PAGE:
eRoute71: Bellona’s efforts in building re-charging infrastructure for EVs in Norway

One of the key barriers preventing the wider uptake of EVs across EU Member States today is their perceived limited driving range. The prospect of running out of battery without any possibility of re-charging can act to discourage consumers from purchasing EVs. In recognition of this barrier, Bellona, together with Salto Ladestasjoner AS company has established the eRoute 71 company which aims to establish a robust charging-infrastructure for EVs in Norway and the Nordic countries, and thus assist Norway and the EU in achieving their climate and air pollution targets. The eRoute71 initiative serves as a testing arena for the implementation of new technology and charging solutions for EVs and other climate-friendly vehicles.

Compared with the rapid increase of EVs in Norway, the roll-out of charging stations has been too slow. The effort to increase charging points and develop a robust infrastructure must be intensified to benefit both the local environment and the global climate. In addition, the increasing number EVs on the road in Norway place a higher demand for an excellent charging infrastructure.

eRoute71 focuses mainly on establishing cost-effective semi-rapid charging points with a power range between 6- 22 kW, which is equivalent to between 25- 100 km charged/hour). The project offers a flexible charging mechanism that allows as many cars as possible to charge with a limited electricity source. This also involves a charging mechanism that considers the prices of power from local utilities.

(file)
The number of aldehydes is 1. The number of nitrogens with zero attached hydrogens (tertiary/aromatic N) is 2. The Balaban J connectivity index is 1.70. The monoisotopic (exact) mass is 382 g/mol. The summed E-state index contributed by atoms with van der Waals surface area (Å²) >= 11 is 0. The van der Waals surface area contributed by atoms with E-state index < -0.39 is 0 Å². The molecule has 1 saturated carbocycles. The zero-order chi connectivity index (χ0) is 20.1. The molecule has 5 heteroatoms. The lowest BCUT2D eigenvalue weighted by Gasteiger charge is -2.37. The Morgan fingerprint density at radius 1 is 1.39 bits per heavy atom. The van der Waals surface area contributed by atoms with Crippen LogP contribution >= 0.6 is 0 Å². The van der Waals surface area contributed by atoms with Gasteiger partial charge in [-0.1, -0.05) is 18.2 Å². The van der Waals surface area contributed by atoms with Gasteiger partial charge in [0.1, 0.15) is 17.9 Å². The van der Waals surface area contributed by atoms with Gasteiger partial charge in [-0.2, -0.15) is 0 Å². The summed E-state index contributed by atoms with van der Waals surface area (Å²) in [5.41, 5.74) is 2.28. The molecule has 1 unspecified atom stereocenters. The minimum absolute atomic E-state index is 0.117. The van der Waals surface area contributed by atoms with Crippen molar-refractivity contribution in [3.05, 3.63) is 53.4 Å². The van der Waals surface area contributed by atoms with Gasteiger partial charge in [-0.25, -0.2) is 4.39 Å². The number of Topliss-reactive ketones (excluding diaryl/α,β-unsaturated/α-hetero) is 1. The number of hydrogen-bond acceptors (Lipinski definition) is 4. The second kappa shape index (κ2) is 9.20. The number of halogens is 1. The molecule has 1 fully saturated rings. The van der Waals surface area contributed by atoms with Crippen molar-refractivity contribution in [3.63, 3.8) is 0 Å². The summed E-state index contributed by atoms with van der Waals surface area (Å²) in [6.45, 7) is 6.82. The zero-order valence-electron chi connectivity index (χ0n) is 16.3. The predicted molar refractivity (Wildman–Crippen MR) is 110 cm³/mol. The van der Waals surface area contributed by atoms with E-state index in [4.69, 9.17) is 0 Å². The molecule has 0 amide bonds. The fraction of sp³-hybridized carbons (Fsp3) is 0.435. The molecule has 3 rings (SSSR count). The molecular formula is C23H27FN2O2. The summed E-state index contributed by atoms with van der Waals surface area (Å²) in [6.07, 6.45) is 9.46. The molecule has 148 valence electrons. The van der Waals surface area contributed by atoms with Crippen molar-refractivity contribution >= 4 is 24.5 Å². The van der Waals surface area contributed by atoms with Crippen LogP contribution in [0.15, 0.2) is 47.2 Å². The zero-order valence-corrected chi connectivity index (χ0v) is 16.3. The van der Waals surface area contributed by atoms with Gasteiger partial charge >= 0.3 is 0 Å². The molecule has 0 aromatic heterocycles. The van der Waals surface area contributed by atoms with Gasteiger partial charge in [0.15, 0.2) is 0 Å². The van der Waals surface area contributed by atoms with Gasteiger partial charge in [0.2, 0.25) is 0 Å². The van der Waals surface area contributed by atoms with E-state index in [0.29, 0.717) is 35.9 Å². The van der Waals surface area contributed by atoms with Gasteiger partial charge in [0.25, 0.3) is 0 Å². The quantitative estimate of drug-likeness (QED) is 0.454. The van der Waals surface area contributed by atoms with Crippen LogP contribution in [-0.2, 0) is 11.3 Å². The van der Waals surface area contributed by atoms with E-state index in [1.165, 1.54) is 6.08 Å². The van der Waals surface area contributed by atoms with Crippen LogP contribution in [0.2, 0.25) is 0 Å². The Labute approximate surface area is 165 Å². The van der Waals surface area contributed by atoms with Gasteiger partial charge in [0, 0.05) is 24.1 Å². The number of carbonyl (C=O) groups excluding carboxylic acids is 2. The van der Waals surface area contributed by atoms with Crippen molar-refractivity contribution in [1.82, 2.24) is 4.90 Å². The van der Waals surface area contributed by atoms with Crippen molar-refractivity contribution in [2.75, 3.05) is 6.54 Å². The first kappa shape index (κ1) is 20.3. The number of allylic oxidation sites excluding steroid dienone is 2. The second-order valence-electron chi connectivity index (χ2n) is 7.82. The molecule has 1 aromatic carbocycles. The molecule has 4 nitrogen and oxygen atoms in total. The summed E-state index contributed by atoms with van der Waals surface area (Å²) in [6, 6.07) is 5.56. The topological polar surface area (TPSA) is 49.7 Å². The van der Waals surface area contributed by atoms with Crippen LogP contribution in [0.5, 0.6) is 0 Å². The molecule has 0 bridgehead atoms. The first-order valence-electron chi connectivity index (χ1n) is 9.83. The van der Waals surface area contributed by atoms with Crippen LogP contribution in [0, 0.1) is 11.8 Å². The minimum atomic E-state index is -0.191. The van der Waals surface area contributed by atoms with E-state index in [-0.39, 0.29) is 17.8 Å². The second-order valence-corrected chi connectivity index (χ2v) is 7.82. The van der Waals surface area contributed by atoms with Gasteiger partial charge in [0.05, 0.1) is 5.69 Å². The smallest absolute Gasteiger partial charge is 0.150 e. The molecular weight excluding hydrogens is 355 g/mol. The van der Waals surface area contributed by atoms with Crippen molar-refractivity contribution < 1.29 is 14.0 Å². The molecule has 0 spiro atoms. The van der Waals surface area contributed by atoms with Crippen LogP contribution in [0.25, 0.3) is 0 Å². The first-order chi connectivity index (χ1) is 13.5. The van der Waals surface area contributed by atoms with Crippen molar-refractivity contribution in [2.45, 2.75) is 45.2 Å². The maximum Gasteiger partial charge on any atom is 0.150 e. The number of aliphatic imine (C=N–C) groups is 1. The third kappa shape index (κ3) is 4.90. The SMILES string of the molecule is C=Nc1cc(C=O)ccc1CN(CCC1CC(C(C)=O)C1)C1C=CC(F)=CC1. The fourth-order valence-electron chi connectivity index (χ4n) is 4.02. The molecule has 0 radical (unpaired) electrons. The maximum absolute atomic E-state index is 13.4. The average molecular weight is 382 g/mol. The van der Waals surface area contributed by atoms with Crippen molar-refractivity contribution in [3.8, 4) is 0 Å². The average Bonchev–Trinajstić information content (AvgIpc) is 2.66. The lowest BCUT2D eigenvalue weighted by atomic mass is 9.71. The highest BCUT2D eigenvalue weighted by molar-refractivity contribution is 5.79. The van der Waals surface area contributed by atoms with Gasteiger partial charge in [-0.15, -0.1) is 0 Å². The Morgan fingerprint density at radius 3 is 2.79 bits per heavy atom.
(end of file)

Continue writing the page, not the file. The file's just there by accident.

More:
In the summer of 2014 Bellona, Salto and Sønnico completed phase 1 of the eRoute71 project by completing a charging corridor between Trondheim and Nordkapp in Norway. This experience gave the company valuable experience for further developement of cost-effective charging points. During 2014/15 another 13 charging stations with a total of 59 charging points were established with support from local municipalities, local enterprises and state-funded Transnova. Latest figures from November 2015 indicate that eRoute has constructed 21 charging stations with 74 charging points and now aims to expand its re-charging infrastructure across all of Norway.

 However, there is currently no viable business case for installing EV-charging stations. The market is expected to mature as sales of EVs in Norway continue to soar: in September 2015 there were in total 66.276 EVs on Norwegian roads, and the market share for EVs until Q3 is at an average of 17,6%, the equivalent to every fifth new car sold in Norway being electric. At present EV-owners enjoy free charging at many sites, but in a long-term perspective EV-owners will have to accept that charging is a service that must be paid for. This is turn creates the market needed for building charging infrastructure. Bellona aims to take a leading role in this field and establish charging stations with integrated payment systems at large traffic junctions and other convenient stopping places for drivers. By establishing charging infrastructure at already established commercial sites, affiliated companies benefit by enjoying customers with relatively longer time to spare.

InfoBrochure eRoute71